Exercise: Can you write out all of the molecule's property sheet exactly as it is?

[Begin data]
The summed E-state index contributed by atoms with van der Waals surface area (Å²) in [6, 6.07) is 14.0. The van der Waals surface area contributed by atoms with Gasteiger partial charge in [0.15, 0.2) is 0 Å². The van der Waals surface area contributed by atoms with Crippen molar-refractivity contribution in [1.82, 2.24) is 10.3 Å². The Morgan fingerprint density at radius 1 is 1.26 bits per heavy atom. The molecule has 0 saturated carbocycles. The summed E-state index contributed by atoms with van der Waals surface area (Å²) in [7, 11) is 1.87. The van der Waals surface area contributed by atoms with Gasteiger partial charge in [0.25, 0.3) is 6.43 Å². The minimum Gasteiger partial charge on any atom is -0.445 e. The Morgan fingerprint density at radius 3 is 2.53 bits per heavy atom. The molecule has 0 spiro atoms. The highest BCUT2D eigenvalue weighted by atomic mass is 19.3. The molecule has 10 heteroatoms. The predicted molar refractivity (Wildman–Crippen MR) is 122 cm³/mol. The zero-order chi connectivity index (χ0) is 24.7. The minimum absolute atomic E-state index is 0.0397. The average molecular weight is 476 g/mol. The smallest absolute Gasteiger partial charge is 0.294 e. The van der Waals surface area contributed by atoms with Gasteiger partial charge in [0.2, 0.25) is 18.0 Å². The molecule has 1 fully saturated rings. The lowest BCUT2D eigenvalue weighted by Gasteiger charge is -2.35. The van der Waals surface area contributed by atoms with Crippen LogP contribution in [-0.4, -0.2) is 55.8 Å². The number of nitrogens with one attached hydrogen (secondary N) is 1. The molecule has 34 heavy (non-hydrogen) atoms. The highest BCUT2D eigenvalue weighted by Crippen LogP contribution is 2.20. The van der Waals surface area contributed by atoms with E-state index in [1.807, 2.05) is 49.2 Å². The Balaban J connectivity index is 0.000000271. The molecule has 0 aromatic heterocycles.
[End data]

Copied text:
The summed E-state index contributed by atoms with van der Waals surface area (Å²) in [6, 6.07) is 14.0. The van der Waals surface area contributed by atoms with Gasteiger partial charge in [0.15, 0.2) is 0 Å². The van der Waals surface area contributed by atoms with Crippen molar-refractivity contribution in [1.82, 2.24) is 10.3 Å². The Morgan fingerprint density at radius 1 is 1.26 bits per heavy atom. The molecule has 0 saturated carbocycles. The summed E-state index contributed by atoms with van der Waals surface area (Å²) in [7, 11) is 1.87. The van der Waals surface area contributed by atoms with Gasteiger partial charge in [0.25, 0.3) is 6.43 Å². The minimum Gasteiger partial charge on any atom is -0.445 e. The Morgan fingerprint density at radius 3 is 2.53 bits per heavy atom. The molecule has 0 spiro atoms. The highest BCUT2D eigenvalue weighted by atomic mass is 19.3. The molecule has 10 heteroatoms. The predicted molar refractivity (Wildman–Crippen MR) is 122 cm³/mol. The zero-order chi connectivity index (χ0) is 24.7. The minimum absolute atomic E-state index is 0.0397. The average molecular weight is 476 g/mol. The smallest absolute Gasteiger partial charge is 0.294 e. The van der Waals surface area contributed by atoms with Gasteiger partial charge in [0.2, 0.25) is 18.0 Å². The molecule has 1 fully saturated rings. The lowest BCUT2D eigenvalue weighted by Gasteiger charge is -2.35. The van der Waals surface area contributed by atoms with Crippen LogP contribution in [-0.4, -0.2) is 55.8 Å². The number of nitrogens with one attached hydrogen (secondary N) is 1. The molecule has 34 heavy (non-hydrogen) atoms. The highest BCUT2D eigenvalue weighted by Crippen LogP contribution is 2.20. The van der Waals surface area contributed by atoms with E-state index in [1.807, 2.05) is 49.2 Å². The Balaban J connectivity index is 0.000000271. The molecule has 0 aromatic heterocycles.